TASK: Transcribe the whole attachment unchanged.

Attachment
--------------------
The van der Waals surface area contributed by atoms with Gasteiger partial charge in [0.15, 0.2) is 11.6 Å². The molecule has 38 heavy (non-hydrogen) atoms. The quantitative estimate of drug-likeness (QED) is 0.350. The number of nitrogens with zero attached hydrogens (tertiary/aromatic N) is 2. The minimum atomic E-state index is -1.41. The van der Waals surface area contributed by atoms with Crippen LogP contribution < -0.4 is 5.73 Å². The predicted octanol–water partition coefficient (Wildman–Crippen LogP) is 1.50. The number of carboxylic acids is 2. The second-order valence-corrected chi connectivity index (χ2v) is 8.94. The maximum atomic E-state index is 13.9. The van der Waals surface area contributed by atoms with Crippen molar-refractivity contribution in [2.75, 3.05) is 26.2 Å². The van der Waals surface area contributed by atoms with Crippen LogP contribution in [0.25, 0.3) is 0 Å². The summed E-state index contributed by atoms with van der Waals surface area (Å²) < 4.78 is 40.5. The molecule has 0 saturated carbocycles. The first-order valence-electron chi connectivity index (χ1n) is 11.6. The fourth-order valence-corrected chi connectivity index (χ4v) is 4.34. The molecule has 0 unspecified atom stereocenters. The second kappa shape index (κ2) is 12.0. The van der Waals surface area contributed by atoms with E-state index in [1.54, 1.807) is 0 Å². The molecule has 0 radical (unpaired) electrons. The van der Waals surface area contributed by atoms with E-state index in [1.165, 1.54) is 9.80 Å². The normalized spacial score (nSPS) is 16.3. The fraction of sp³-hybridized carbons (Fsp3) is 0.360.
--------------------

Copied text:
The van der Waals surface area contributed by atoms with Gasteiger partial charge in [0.15, 0.2) is 11.6 Å². The molecule has 38 heavy (non-hydrogen) atoms. The quantitative estimate of drug-likeness (QED) is 0.350. The number of nitrogens with zero attached hydrogens (tertiary/aromatic N) is 2. The minimum atomic E-state index is -1.41. The van der Waals surface area contributed by atoms with Crippen LogP contribution < -0.4 is 5.73 Å². The predicted octanol–water partition coefficient (Wildman–Crippen LogP) is 1.50. The number of carboxylic acids is 2. The second-order valence-corrected chi connectivity index (χ2v) is 8.94. The maximum atomic E-state index is 13.9. The van der Waals surface area contributed by atoms with Crippen molar-refractivity contribution in [2.75, 3.05) is 26.2 Å². The van der Waals surface area contributed by atoms with Crippen LogP contribution in [0.25, 0.3) is 0 Å². The summed E-state index contributed by atoms with van der Waals surface area (Å²) < 4.78 is 40.5. The molecule has 0 saturated carbocycles. The first-order valence-electron chi connectivity index (χ1n) is 11.6. The fourth-order valence-corrected chi connectivity index (χ4v) is 4.34. The molecule has 0 unspecified atom stereocenters. The second kappa shape index (κ2) is 12.0. The van der Waals surface area contributed by atoms with E-state index in [1.54, 1.807) is 0 Å². The molecule has 0 radical (unpaired) electrons. The van der Waals surface area contributed by atoms with E-state index in [1.165, 1.54) is 9.80 Å². The normalized spacial score (nSPS) is 16.3. The fraction of sp³-hybridized carbons (Fsp3) is 0.360.